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The American | Study Guide

Henry James

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The American | Chapter 2 | Summary



Still at the Louvre Newman encounters Tom Tristram—a man he'd met during the Civil War. They also strike up a conversation, and Newman learns that for the last six years Tristram has been living with his wife and children in Paris. Tristram suggests they go to the Palais Royal, have a smoke, and talk. There Newman shares part of what brought him to France: He's been a hard worker all his life, and that work has paid off. He is now a wealthy businessman. He describes an experience in which he had been traveling to make a lucrative business deal—and one that would ruin a rival businessman in the process—when he unexpectedly fell asleep. When he woke he no longer wanted to make the deal or get his petty revenge on the other businessman. After this change of heart Newman decided he wanted to see Europe and quickly made the arrangements. Now here he is in Paris. As the two men wrap up their conversation, Tristram invites Newman to dinner.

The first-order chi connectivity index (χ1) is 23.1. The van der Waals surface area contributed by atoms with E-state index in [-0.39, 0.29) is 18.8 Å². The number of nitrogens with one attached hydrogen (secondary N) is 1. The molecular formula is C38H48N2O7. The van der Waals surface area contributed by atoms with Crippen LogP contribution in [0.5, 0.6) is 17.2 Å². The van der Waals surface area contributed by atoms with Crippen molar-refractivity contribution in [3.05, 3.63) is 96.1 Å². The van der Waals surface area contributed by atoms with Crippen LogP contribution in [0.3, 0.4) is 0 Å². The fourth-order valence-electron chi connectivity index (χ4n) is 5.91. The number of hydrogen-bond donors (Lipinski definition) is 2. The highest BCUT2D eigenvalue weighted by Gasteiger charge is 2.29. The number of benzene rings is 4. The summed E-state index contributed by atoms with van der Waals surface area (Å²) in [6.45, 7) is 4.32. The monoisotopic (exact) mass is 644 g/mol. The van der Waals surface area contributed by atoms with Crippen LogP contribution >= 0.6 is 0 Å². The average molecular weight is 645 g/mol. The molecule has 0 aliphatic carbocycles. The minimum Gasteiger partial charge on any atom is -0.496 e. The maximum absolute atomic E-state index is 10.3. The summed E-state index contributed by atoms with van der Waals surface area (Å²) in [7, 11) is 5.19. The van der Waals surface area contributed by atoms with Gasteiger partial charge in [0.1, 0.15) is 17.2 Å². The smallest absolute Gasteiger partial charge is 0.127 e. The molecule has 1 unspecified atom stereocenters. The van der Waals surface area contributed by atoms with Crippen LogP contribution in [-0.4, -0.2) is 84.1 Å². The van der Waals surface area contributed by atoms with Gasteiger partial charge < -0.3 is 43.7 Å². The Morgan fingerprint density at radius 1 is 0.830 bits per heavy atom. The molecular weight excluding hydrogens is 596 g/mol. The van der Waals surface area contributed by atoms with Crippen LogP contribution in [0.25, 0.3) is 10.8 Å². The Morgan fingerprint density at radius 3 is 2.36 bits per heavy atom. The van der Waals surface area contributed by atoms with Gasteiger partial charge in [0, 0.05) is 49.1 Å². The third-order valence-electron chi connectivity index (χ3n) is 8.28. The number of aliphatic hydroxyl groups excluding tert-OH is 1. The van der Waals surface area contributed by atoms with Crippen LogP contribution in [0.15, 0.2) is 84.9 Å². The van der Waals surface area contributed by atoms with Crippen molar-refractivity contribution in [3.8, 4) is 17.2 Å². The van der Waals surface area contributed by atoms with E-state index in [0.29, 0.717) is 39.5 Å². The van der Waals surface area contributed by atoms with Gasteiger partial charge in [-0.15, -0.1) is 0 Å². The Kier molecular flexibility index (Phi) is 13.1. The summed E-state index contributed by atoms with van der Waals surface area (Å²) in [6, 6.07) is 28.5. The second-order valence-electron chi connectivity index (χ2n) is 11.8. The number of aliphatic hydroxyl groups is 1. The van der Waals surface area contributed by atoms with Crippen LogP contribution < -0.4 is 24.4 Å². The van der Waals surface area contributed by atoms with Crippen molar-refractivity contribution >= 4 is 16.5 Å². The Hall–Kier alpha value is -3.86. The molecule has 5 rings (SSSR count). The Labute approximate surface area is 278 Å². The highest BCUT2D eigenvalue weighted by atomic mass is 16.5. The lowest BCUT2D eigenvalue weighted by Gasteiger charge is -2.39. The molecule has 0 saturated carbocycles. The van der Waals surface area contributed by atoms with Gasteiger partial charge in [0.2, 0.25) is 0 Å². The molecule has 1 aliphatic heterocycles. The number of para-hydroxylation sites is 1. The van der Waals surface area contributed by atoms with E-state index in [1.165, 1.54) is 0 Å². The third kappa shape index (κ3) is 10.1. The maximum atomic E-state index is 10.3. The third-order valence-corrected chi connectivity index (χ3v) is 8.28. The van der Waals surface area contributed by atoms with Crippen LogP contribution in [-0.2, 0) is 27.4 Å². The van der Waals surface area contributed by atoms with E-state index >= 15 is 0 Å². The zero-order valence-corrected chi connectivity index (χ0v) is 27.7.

This chapter fills in the gaps in Christopher Newman's backstory, answering nagging questions the reader may have from Chapter 1: What has brought this tough American to Paris? What made the practical, hardworking businessman leave his business interests and go off to Europe for an extended vacation? As it happens Christopher Newman had an "awakening," both literal and figurative. When he wakes up from his nap he finds he is a "new" man with a new outlook. This sudden turning point resulted in the trip to Europe. And his plans are quite ambitious, in true American style. He's not just planning to experience Paris or other European destinations, he wants to "rest awhile, to forget the confounded thing, to look about me, to see the world, to have a good time, to improve my mind, and, if the fancy takes me, to marry a wife." Since he is wealthy this will be easier than if he were poor, but it is still a tall order. For one thing Newman wants more than just an experience, he wants to gain those things that he feels are lacking in his self and personal life: an improved mind and a wife. In addition his natural inclinations don't lend themselves to the items in his list. For a man to whom "exertion and action were as natural ... as respiration," rest, forgetting, and having a good time are going to be especially difficult.

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